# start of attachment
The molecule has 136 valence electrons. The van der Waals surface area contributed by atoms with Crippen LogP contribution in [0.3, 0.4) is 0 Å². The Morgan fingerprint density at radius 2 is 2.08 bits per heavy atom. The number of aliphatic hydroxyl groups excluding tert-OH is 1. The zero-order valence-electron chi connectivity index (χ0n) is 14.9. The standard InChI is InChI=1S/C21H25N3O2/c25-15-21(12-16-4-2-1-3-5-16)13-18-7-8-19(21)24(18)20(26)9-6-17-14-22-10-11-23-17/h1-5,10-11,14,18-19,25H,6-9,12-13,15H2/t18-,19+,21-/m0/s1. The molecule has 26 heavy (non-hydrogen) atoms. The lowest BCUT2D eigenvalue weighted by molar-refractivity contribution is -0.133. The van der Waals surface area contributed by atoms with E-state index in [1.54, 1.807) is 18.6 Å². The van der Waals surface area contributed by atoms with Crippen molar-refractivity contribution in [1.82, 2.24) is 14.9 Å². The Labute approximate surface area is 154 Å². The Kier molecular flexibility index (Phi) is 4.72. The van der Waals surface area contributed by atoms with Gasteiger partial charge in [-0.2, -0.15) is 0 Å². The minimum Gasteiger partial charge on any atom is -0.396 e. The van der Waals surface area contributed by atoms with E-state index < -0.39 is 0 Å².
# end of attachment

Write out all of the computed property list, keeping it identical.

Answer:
The molecule has 136 valence electrons. The van der Waals surface area contributed by atoms with Crippen LogP contribution in [0.3, 0.4) is 0 Å². The Morgan fingerprint density at radius 2 is 2.08 bits per heavy atom. The number of aliphatic hydroxyl groups excluding tert-OH is 1. The zero-order valence-electron chi connectivity index (χ0n) is 14.9. The standard InChI is InChI=1S/C21H25N3O2/c25-15-21(12-16-4-2-1-3-5-16)13-18-7-8-19(21)24(18)20(26)9-6-17-14-22-10-11-23-17/h1-5,10-11,14,18-19,25H,6-9,12-13,15H2/t18-,19+,21-/m0/s1. The molecule has 26 heavy (non-hydrogen) atoms. The lowest BCUT2D eigenvalue weighted by molar-refractivity contribution is -0.133. The van der Waals surface area contributed by atoms with E-state index in [1.54, 1.807) is 18.6 Å². The van der Waals surface area contributed by atoms with Crippen molar-refractivity contribution in [1.82, 2.24) is 14.9 Å². The Labute approximate surface area is 154 Å². The Kier molecular flexibility index (Phi) is 4.72. The van der Waals surface area contributed by atoms with Gasteiger partial charge in [-0.2, -0.15) is 0 Å². The minimum Gasteiger partial charge on any atom is -0.396 e. The van der Waals surface area contributed by atoms with E-state index < -0.39 is 0 Å².